#BlogCamp14

Saturday, 18 February 2012

Weaving the African Dream Through Social Innovations

Picture Source: http://www.dellchallenge.org/projects/programming-kids-ghana
It is heartwarming to observe that a number of brilliant social innovation projects are continuously driving change and progress in Ghana and the rest of Africa. Previously blogged about initiatives include BarCamp Ghana, Maker Faire Africa, Python African Tour, Coders4Africa , Sunset Sports and the Kuyu Project. Today, I simply want to point to a few more projects I find inspiring.

Tech in Education: This project is the main motivation behind today’s post. Tech in Education is a 48hr gathering of ideas, people and digital tools aimed at creating novel web and mobile solutions to improve learning amongst primary and secondary school students in Nigeria. My first reaction to Femi and CP Africa’s tweets was “this must be replicated in Ghana.” Tech in Education resonates with the Kuyu Project’s objectives. We must take advantage of the abundant tools, talents and information our modern world presents us with to mould our upcoming ones better, enabling them to become agents of social innovation. Tech in Education was birth by the Co-Creation Hub of Nigeria.

Sandlanders Football: Started originally as Keta Sandlanders, Sandlanders Football aims to use sports as a tool for community development. Currently, Sandlanders have extended their reach to across Africa and even beyond. Uganda, Liberia, Kenya and India are some countries that either already have or are planning Sandlanders teams. Club ownership is based on the co-operative model, as pertains in clubs like Barcelona, and supporters are ingeniously recruited worldwide through the power of the web. All Sandlanders teams are independently run by the respective communities, while the collective headquartered in London provides support. Sandlanders Football is affiliated with Co-operatives UK and Supporters Direct, with funding from Chembe Ventures.

Farmerline: An innovative approach to minimise the effects of climate change on poor agricultural communities, Farmerline offers up-to-date and relevant agricultural information for extension officers and rural farmers. Built by a team from KNUST, this cutting-edge voice and SMS-based mobile platform recently won third place in the West African edition of the Apps4Africa challenge. They are currently gunning for another award in the Dell Social Innovation Challenge.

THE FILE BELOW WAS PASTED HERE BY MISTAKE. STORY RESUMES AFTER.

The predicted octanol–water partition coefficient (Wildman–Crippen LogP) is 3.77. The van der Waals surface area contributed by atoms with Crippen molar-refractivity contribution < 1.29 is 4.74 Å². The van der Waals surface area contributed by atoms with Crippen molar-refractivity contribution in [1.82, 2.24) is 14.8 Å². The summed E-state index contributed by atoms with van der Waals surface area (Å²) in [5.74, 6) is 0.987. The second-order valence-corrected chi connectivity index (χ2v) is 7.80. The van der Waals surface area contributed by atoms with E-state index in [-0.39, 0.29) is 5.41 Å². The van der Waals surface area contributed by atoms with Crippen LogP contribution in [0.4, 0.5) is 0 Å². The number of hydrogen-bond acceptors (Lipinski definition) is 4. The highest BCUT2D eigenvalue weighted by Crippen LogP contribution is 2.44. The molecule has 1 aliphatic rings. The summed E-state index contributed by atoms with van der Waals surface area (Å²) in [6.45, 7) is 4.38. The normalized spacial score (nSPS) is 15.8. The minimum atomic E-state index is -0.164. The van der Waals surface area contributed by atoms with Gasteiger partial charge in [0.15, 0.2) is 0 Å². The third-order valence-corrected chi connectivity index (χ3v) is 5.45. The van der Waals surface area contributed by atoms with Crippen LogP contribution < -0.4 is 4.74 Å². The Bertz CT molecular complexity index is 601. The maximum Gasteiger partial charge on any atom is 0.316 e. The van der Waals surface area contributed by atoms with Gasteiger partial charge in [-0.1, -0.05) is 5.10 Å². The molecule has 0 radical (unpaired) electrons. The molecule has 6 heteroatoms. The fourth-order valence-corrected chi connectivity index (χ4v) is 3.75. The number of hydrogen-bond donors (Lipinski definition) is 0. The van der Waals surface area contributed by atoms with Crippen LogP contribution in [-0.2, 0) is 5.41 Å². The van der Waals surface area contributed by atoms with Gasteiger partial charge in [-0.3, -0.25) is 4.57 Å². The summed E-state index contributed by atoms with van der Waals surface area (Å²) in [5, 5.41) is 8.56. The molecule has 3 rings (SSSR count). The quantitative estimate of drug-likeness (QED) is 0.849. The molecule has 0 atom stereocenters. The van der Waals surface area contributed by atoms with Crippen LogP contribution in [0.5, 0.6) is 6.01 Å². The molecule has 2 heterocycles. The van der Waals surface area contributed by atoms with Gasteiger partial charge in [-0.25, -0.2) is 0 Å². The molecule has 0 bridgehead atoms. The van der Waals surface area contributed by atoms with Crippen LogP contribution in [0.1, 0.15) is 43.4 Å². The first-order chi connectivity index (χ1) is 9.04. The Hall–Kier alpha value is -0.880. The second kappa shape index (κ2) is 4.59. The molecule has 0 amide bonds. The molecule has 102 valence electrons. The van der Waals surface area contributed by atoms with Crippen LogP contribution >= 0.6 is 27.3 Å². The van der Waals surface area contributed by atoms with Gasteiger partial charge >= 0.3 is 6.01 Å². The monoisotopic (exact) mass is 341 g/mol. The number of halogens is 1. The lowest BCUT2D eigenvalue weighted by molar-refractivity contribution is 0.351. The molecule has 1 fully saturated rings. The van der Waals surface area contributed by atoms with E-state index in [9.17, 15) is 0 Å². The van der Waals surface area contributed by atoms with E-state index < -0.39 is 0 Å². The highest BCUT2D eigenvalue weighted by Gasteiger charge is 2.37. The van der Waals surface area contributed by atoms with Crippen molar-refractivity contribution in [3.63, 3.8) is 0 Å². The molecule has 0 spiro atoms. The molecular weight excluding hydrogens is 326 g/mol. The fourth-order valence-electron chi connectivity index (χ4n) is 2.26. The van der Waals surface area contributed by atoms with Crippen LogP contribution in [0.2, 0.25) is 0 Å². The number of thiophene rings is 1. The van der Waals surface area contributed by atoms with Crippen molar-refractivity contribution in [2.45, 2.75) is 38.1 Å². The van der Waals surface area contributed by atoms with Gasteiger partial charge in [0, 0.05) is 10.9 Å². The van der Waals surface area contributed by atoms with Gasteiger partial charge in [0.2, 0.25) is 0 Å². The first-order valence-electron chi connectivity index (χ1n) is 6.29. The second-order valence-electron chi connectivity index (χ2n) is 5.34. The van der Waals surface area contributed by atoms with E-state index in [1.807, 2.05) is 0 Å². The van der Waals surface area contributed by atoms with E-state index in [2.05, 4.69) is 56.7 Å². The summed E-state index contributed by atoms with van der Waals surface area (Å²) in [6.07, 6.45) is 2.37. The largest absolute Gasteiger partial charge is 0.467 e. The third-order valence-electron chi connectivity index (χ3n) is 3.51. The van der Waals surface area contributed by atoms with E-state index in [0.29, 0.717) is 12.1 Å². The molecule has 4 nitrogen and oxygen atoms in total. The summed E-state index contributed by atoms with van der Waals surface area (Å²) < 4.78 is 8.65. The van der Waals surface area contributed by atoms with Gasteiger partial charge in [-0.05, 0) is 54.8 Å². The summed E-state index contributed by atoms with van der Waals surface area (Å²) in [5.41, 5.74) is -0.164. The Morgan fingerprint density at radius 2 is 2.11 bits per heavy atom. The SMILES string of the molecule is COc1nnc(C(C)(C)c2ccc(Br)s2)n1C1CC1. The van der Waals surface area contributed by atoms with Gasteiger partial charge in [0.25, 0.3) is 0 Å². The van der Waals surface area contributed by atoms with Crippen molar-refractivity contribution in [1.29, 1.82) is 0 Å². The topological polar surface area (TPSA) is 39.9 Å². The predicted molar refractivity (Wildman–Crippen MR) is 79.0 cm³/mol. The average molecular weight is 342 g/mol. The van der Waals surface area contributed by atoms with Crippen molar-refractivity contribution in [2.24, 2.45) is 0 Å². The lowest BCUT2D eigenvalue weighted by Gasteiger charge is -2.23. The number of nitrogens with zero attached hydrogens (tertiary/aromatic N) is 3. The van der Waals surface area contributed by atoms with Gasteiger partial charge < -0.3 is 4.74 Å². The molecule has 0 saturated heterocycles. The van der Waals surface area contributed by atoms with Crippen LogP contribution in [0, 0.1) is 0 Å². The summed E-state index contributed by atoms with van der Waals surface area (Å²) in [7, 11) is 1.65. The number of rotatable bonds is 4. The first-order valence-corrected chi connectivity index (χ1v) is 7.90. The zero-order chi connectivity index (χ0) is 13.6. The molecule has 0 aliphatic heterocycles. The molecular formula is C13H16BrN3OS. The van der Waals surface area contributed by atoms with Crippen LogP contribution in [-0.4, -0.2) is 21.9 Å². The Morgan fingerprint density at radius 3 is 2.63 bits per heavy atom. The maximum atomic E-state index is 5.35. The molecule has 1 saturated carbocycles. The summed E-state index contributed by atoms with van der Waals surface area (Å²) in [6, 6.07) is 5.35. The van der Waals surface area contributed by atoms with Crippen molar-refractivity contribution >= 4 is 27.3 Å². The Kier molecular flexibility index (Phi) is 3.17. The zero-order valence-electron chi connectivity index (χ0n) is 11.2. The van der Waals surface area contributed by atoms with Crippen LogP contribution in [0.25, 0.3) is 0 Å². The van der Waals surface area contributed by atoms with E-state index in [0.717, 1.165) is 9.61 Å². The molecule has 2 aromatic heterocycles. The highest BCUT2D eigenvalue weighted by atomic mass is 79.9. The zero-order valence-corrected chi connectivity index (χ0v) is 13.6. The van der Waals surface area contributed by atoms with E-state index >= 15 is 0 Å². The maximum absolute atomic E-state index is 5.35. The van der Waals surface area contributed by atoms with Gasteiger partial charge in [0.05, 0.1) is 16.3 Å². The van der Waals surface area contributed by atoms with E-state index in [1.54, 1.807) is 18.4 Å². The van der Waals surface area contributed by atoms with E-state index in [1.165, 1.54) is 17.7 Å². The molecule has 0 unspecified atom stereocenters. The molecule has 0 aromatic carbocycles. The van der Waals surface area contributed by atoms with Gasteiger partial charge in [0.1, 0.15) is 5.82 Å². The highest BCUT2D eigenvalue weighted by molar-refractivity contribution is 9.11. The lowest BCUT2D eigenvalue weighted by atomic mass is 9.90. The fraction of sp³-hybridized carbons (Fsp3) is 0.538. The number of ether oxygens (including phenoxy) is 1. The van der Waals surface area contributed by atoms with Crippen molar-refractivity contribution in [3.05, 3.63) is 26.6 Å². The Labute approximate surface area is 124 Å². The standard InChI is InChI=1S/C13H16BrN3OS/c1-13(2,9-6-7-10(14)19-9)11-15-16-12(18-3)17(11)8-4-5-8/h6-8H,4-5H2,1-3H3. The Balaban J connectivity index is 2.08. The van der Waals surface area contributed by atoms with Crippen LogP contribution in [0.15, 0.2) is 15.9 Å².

Programming for Kids in Ghana: Another project in the running for the Dell Social Innovation Challenge, Programming for Kids aims at introducing Ghanaian children to computer programming and software development at an early age. Apart from the software skills they gain, the children will learn to be analytical, creative and collaborative. This project has the potential to generate a can-do attitude and problem-solving mindset, seemingly lacking in Ghanaian students, among children earlier in life. The overall impact on national development needs no restating.

Golden Baobab Prize: Desirous to curb low reading levels among young Africans, members of the Golden baobab foundation figured out that part of the problem stems from lack of quality literature that African youngsters can relate to. They therefore set up an annual writing competition that to unearth new African Children writers while churning out quality literature for the consumption of young minds. Their work is receiving loud applause from organizations such as Echoing Green, Playing for Change, African Library Project and The Global Fund for Children.

Big ups to the brilliant people who are using their intellect and sweat to bring needed change to our communities.

2 comments:

  1. Didn't know much about the Tech Education in Nigeria. I guess this could fall into the Social Media nation-wide project BloggingGhana is embarking on. Training Ghanaian students how to use social media for social change would be an exciting project.

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  2. The Nigerian programme is aimed at creating useful software tools for their educational sector.

    We had a blast last year with the Kuyu Project digital literacy camp at Ketasco. If BloggingGhana is doing social media training for schools, that'd be awesome. I'd be glad to help out.

    But, like the Nigerians and Kenyans are doing we need more indigenous applications for our schools (ala paasco Africa, Exceed, etc). A hackathon for educational tools will be a great labour of love...

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